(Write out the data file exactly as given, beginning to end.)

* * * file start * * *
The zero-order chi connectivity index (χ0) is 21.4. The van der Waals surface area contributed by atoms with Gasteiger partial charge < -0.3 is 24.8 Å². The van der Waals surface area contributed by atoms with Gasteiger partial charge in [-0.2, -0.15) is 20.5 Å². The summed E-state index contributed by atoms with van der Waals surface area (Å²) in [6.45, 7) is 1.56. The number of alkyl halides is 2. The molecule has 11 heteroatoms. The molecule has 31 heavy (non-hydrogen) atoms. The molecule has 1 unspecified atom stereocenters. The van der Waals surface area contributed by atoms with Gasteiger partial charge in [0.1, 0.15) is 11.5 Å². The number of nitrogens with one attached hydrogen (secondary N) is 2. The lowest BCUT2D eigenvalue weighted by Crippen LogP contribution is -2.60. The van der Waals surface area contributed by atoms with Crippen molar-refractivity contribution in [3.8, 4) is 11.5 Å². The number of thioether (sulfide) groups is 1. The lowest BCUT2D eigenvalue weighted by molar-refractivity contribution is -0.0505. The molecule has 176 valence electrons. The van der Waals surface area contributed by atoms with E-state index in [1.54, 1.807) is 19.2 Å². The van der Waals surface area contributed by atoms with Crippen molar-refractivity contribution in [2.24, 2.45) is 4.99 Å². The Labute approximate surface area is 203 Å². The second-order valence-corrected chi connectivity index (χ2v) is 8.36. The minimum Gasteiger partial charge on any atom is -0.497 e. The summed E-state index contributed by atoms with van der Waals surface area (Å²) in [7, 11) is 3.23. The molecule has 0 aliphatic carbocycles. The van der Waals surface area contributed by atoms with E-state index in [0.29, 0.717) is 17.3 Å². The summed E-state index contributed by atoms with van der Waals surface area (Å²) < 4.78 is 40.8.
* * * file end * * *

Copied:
The zero-order chi connectivity index (χ0) is 21.4. The van der Waals surface area contributed by atoms with Gasteiger partial charge < -0.3 is 24.8 Å². The van der Waals surface area contributed by atoms with Gasteiger partial charge in [-0.2, -0.15) is 20.5 Å². The summed E-state index contributed by atoms with van der Waals surface area (Å²) in [6.45, 7) is 1.56. The number of alkyl halides is 2. The molecule has 11 heteroatoms. The molecule has 31 heavy (non-hydrogen) atoms. The molecule has 1 unspecified atom stereocenters. The van der Waals surface area contributed by atoms with Gasteiger partial charge in [0.1, 0.15) is 11.5 Å². The number of nitrogens with one attached hydrogen (secondary N) is 2. The lowest BCUT2D eigenvalue weighted by Crippen LogP contribution is -2.60. The van der Waals surface area contributed by atoms with Crippen molar-refractivity contribution in [3.8, 4) is 11.5 Å². The number of thioether (sulfide) groups is 1. The lowest BCUT2D eigenvalue weighted by molar-refractivity contribution is -0.0505. The molecule has 176 valence electrons. The van der Waals surface area contributed by atoms with E-state index in [1.54, 1.807) is 19.2 Å². The van der Waals surface area contributed by atoms with Crippen molar-refractivity contribution in [2.24, 2.45) is 4.99 Å². The Labute approximate surface area is 203 Å². The second-order valence-corrected chi connectivity index (χ2v) is 8.36. The minimum Gasteiger partial charge on any atom is -0.497 e. The summed E-state index contributed by atoms with van der Waals surface area (Å²) in [7, 11) is 3.23. The molecule has 0 aliphatic carbocycles. The van der Waals surface area contributed by atoms with E-state index in [0.29, 0.717) is 17.3 Å². The summed E-state index contributed by atoms with van der Waals surface area (Å²) < 4.78 is 40.8.